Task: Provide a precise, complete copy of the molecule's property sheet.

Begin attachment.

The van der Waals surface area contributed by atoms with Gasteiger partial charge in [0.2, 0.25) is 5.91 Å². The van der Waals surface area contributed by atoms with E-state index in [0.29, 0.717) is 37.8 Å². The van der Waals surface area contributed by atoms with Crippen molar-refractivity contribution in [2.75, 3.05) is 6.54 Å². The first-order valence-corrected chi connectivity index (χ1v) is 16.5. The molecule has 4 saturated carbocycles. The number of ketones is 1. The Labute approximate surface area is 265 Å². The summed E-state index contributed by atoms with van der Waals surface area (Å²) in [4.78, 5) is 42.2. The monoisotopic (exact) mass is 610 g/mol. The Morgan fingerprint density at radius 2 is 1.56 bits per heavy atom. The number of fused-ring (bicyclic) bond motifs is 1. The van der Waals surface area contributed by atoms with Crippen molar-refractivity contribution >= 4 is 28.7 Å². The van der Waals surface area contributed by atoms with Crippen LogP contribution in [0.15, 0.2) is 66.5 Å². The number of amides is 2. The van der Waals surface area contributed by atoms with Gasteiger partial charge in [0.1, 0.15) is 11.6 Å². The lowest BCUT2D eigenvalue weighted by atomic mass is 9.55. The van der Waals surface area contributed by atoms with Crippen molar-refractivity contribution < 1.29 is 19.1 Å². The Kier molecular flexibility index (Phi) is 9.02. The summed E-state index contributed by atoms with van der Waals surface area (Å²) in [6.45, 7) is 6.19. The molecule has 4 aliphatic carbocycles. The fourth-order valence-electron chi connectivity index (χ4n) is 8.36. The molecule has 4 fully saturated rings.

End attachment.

The van der Waals surface area contributed by atoms with Gasteiger partial charge in [0.2, 0.25) is 5.91 Å². The van der Waals surface area contributed by atoms with E-state index in [0.29, 0.717) is 37.8 Å². The van der Waals surface area contributed by atoms with Crippen molar-refractivity contribution in [2.75, 3.05) is 6.54 Å². The first-order valence-corrected chi connectivity index (χ1v) is 16.5. The molecule has 4 saturated carbocycles. The number of ketones is 1. The Labute approximate surface area is 265 Å². The summed E-state index contributed by atoms with van der Waals surface area (Å²) in [4.78, 5) is 42.2. The monoisotopic (exact) mass is 610 g/mol. The Morgan fingerprint density at radius 2 is 1.56 bits per heavy atom. The number of fused-ring (bicyclic) bond motifs is 1. The van der Waals surface area contributed by atoms with Crippen molar-refractivity contribution >= 4 is 28.7 Å². The van der Waals surface area contributed by atoms with Crippen LogP contribution in [0.15, 0.2) is 66.5 Å². The number of amides is 2. The van der Waals surface area contributed by atoms with Gasteiger partial charge in [0.1, 0.15) is 11.6 Å². The lowest BCUT2D eigenvalue weighted by atomic mass is 9.55. The van der Waals surface area contributed by atoms with Crippen molar-refractivity contribution < 1.29 is 19.1 Å². The Kier molecular flexibility index (Phi) is 9.02. The summed E-state index contributed by atoms with van der Waals surface area (Å²) in [6.45, 7) is 6.19. The molecule has 4 aliphatic carbocycles. The fourth-order valence-electron chi connectivity index (χ4n) is 8.36. The molecule has 4 fully saturated rings.